Translation software helps football clubs in international transfer deals

Caroline Davis reports on the latest developments in speech recognition and language translation

Caroline Davis reports on the latest developments in speech recognition and language translation

A new global football marketplace will go live at the end of May using machine translation software to attract a worldwide audience.

InterClub is an extranet for football clubs that provides news, noticeboards and a forum for clubs to put up players for transfer. The Web site will use Lernout & Hauspie's (L&H) iTranslator to translate messages between clubs into their native languages.

Nick Abelson, InterClub's director of technology, says, "If a Portuguese speaker in Brazil wants to sell a player to a UK club, we enable them to understand each other simply by clicking on a button."

The site provides a basic level of translation using the L&H technology, explains Abelson. "It's never going to be perfect unless you use a native speaker. But it's a very good option for basic e-mail translation," he says.

InterClub plans to offer a human translation service for members requiring a more complete understanding.

The site will launch with six languages - English, French, Spanish, Italian, Portuguese and German - although at first it will not be able to translate between every language pair.

InterClub chose machine translation because it helps maintain confidentiality and the high volume of communications needing translating, would have required a large number of people. The site will run 24 hours a day, seven days a week and InterClub felt it would not be cost-effective to have translation staff available full time.

The site itself will not use L&H's iTranslator for labels or text - basic sites will be available in each of the local languages.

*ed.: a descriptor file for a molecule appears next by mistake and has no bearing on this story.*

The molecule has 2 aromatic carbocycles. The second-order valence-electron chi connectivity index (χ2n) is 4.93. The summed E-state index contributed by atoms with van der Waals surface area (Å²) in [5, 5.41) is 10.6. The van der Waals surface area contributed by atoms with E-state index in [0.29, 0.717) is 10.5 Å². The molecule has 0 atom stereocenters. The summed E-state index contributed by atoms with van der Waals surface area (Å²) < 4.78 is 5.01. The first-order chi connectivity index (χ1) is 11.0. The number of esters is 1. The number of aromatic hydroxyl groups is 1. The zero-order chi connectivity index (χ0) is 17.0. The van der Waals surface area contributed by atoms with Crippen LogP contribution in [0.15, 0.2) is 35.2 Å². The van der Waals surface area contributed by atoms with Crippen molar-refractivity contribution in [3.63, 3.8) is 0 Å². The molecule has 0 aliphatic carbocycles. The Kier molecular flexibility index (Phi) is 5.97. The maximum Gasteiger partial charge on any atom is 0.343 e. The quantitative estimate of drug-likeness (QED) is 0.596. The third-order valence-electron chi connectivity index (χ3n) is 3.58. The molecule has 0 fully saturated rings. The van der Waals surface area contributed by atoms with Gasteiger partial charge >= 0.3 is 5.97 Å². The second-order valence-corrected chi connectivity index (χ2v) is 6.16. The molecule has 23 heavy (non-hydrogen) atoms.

Steve McClure, research vice president for the IDC software research group, believes the iTranslator software could prove handy as many Web sites are not yet thinking globally. However, he says, "The quality limits its applications - it can only give the jist. Retailers who have spent money establishing a brand won't want to put up a machine-translated page."

Machine translation


  • Speed - iTranslator claims to get through 5,000 words per minute. Berlitz says a human translator can manage 3,000 words per day

  • Real time - translation can be done at touch of button, rather than waiting for translator to come in. Useful for sites that are updated irregularly or often


  • Human intervention required - machines can only be accurate in spelling, grammar and terminology. A human is required for final polish to ensure sense is unaltered

  • Processing power - requires a lot of memory and processor power. Will improve with hardware developments as well as better software algorithms

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